“This is significant because many people think that sea level rise can be mitigated by seawalls... But a seawall will not stop groundwater inundation. Our results highlight the need to readjust our thinking.” https://t.co/xQUGJR10S0
— Anna Weber (@aweberNRDC) May 4, 2020
6) Puerto Rico and Greece were hit just hours apart on Saturday with strong earthquakes. The earthquake in Puerto Rico registered at a magnitude of 5.4, struck at a shallow depth of 5.5 miles, caused damage to homes and businesses, and interrupted power for a short time. The Greek island of Crete was hit with a 6.6 magnitude earthquake that was centered in the Mediterranean Sea and struck at a depth of 10.5 miles, although there were no reports of injuries or damages.
5.5-magnitude earthquake hits near Puerto Rico, causing damage in the city of Ponce and other southern towns. https://t.co/JdLGtUU6hB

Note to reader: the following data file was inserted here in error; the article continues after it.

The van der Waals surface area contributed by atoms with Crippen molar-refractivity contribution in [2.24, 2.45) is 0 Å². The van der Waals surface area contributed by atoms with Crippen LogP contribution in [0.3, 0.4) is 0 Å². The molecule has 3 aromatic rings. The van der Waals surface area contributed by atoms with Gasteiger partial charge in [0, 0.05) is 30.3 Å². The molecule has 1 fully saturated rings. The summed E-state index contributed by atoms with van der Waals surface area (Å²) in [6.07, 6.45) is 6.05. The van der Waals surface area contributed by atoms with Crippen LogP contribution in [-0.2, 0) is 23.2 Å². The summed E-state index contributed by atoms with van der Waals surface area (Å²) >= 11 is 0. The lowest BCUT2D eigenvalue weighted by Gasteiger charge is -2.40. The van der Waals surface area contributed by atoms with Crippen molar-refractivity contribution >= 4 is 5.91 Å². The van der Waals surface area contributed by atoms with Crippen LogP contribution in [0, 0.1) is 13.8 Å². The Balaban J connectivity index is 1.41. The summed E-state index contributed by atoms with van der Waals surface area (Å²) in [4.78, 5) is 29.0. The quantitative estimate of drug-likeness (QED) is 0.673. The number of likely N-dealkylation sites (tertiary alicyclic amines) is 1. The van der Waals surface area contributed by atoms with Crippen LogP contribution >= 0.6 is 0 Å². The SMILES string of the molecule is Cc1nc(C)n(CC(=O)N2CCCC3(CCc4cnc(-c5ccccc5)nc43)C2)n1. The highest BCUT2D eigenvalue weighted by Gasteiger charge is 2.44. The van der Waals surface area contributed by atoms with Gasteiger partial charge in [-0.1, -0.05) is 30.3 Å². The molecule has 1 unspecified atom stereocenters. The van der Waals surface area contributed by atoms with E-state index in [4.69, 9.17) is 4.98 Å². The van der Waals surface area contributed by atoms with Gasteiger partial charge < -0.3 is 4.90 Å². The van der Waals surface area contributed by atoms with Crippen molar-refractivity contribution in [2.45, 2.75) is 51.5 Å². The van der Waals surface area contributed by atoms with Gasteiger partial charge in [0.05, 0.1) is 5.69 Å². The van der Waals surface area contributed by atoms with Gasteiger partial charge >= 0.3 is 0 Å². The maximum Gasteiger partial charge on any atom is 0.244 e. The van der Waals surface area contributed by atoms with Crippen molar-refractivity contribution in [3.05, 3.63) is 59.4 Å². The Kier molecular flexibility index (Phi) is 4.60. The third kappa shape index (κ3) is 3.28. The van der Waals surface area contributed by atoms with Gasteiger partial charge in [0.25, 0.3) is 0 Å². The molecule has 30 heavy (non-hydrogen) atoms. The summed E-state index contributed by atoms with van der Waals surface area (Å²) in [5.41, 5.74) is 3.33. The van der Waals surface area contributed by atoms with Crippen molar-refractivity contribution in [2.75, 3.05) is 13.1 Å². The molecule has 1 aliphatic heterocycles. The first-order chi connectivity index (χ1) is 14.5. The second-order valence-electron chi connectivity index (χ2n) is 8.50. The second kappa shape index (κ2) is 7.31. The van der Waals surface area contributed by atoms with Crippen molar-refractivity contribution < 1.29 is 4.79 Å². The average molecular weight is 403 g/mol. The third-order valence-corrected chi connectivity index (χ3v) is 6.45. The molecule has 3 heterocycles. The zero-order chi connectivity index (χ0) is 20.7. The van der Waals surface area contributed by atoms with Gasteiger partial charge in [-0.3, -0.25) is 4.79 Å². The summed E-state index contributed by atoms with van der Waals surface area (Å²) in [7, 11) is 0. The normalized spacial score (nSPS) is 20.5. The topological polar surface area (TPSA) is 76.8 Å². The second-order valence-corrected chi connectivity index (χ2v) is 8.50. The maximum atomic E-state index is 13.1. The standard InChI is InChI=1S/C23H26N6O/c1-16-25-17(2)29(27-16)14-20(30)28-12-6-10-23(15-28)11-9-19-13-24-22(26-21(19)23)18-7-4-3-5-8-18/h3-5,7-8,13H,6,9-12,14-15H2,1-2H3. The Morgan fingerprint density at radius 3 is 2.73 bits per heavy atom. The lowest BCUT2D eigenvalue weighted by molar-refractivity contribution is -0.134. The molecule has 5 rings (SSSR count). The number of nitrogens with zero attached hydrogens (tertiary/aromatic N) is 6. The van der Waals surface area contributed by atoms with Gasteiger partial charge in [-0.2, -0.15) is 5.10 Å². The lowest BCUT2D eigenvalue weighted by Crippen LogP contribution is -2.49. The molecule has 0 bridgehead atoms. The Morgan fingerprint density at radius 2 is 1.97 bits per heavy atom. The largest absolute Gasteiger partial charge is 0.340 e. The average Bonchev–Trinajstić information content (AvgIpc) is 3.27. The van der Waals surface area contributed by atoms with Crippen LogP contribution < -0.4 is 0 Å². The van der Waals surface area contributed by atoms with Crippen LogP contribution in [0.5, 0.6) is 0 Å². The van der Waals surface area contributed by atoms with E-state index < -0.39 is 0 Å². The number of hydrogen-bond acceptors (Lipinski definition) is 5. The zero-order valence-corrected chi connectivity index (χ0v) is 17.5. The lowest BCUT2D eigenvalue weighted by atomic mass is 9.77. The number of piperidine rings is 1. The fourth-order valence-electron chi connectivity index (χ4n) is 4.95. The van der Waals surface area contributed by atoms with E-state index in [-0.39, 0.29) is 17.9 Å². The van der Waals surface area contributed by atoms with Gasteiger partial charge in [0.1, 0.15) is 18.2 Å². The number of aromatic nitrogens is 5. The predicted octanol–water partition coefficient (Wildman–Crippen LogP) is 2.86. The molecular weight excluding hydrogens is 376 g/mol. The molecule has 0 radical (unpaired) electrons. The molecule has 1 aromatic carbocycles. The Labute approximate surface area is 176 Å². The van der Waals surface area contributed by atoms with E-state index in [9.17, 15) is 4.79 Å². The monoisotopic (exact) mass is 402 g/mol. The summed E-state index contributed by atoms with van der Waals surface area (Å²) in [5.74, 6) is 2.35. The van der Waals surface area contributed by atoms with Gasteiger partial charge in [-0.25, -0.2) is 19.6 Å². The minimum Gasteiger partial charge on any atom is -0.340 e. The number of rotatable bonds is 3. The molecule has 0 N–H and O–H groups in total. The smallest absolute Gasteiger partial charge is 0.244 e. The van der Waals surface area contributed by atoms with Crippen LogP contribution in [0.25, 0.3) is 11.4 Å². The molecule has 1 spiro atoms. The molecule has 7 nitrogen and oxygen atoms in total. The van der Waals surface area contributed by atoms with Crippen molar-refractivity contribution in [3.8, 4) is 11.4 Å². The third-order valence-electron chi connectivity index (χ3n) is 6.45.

— NBC News (@NBCNews) May 2, 2020
7) Wildfire season is quickly approaching, and there have already been days of increased fire risks due to weather conditions. Weather plays a large role in wildfires, including temperature, wind, and moisture, with wind being the most unpredictable factor in the spread of wildfires. Air temperatures, and thus ground temperatures, affect how quickly an area can spark. Radiant heat from the sun quickly dries vegetation, providing plenty of fuel to quickly spread a wildfire. As the wildfire season quickly approaches, fire officials are asking everyone to help prevent wildfires by taking extra precautions at home and while outdoors.